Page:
Playing fast is something a lot of guitarists would like to accomplish but there are a few things that hold them back. With different advice from different musicians, it can be tough to know what you need to focus on. Luckily, speed isn’t all that complicated.
Investing 10 minutes of focused practice every day can truly bring you some amazing results over time (yes, you don’t need to practice soul-draining scales for 10 hours a day). In this post, we’ll explore all the common problems that you are more than likely facing and how to effortlessly fix those problems.
1. Your Playing is Too Fast
This may not sound right but this is hands down one of the biggest problems for many guitarists when learning to play fast. When learning exercises such as arpeggios, you must start playing as slow as necessary even if you are only doing one note every two seconds.
You may notice when you are doing alternate-picking exercises, you don’t get as much unmuted string noise compared to playing arpeggios. The reason behind this is that alternate picking is much simpler and much easier to mute the string you’re playing. Keep in mind though, you won’t be hitting the notes accurately.
The problem with playing too fast when you are starting is that your hands are not in sync with each other causing your playing to sound sloppy. If you are hitting one string when your fretting finger is on another string then you will start to get string ringing and unwanted noise in general.
2. Your Picking Technique is Way Off
When attempting to play alternate-picking fast, it’s important that you’re economical in the way that you strike your pick. If you’re doing big picking motions when hitting the strings, then this is likely where you’re falling flat.
The wider the range of motion, the more time that it takes to hit the string and get more hits in-between. To solve this issue, you need to start playing slowly as mentioned above. Start at a speed that you’re comfortable with and then focus on your picking hand to observe how wide each strike is when you hit the string.
Chances are that you will find big movements in-between each pick, try to move your hand slowly up and down with minimal movement. If you’re curious about what sort of exercises to do, then playing the chromatic scale up and down the neck is a good place to start.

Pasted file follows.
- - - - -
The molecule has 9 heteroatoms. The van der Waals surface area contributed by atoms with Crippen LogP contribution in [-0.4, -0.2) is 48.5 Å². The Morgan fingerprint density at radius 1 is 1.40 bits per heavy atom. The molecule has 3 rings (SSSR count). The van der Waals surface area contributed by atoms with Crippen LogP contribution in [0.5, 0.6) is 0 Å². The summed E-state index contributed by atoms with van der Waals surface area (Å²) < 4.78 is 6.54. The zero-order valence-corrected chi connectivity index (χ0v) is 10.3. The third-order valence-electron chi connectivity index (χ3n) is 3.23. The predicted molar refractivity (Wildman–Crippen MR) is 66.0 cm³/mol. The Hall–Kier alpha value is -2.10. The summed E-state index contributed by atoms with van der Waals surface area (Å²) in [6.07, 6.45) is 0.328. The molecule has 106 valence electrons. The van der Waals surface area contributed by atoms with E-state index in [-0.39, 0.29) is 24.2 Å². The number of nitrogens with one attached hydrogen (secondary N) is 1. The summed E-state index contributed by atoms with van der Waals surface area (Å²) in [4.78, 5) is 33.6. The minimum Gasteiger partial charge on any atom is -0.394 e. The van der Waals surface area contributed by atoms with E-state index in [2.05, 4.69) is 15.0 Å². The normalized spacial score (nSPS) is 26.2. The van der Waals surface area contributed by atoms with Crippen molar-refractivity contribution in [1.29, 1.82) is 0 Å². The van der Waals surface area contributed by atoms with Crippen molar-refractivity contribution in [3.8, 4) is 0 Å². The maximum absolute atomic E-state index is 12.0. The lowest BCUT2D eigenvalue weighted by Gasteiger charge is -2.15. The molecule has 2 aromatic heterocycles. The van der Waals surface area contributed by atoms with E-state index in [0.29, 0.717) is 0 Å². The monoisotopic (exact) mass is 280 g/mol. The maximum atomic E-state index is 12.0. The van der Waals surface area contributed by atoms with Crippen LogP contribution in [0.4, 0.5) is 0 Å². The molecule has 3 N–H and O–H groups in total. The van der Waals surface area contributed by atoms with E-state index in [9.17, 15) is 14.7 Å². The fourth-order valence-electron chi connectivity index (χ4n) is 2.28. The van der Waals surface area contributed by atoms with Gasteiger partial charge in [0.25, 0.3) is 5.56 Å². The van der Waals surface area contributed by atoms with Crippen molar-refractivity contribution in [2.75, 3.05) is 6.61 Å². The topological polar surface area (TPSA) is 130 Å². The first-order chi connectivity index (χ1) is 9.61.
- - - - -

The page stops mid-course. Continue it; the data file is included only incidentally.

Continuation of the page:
3. You’re Lifting Your Fingers on the Fretboard Too Much
This problem ties together with your picking technique. When doing guitar exercises, such as running the chromatic scale, pay attention to your fretting hand.
Are you lifting your fingers off the fretboard when going to the next fret?
If so, then try to release them without your fingers going too high off the fretboard. Start by picking a fret then lifting off your fingers gradually and repeat the process.
Ideally, you want to combine small picking motions with your fingers, making sure that your fingers are hardly lifting off the fretboard. Practice one at a time to get a hang of it then combine both exercises.
4. You’re Using the Wrong Guitar Pick
With hundreds to choose from, it can be difficult to find the right pick for your style. If you’re using a standard guitar pick, such as a Jim Dunlop Tortex pick, then you will have a hard time trying to play fast.
As recommended by other guitar players, you should get a pick that is small and has a sharp edge. One of the best options on the market is the Jim Dunlop Jazz III. When you attack with a standard size guitar pick, the pick needs more time to cross over from the current string to the next string.
If the pick is sharp and small, it will reach to the end of the string much faster. Change your pick over and you will notice the difference immediately. You won’t be a guitar god, but the difference will be significant.
You might find larger picks are better for strumming as there is more room, and speed isn’t much of a concern. At the end of the day find out what works for you but do consider the Jazz III.
5. You’re Not Using a Metronome
The metronome is quite an overlooked tool for learning to play fast but more importantly, clean. A metronome serves as your personal goal tracker. By practicing at a certain bpm, you will know exactly at what speed you can play a section perfectly clean before it gets messy.
For example, you might find that your playing gets messy when you go to 80 bpm. In this case, you can reduce it to 75 bpm and nail the section before you move on to a higher speed. A metronome comes with many other benefits such as preparing you for live performances, giving you a good sense of timing and helping to keep your guitar playing sounding tight.
It’s recommended that you combine all the tips in this post as it’s what will help you reach your end goal of playing fast. Practice one at a time until you are comfortable with it and then combine everything and practice slowly.
Above all, remember that there is no rush when it comes to learning the guitar, it’s a journey and you should be having fun. Not all practice will be fun, but trying to rush the process and trying to achieve success faster will lead to frustration and will ruin the fun that you should be having.
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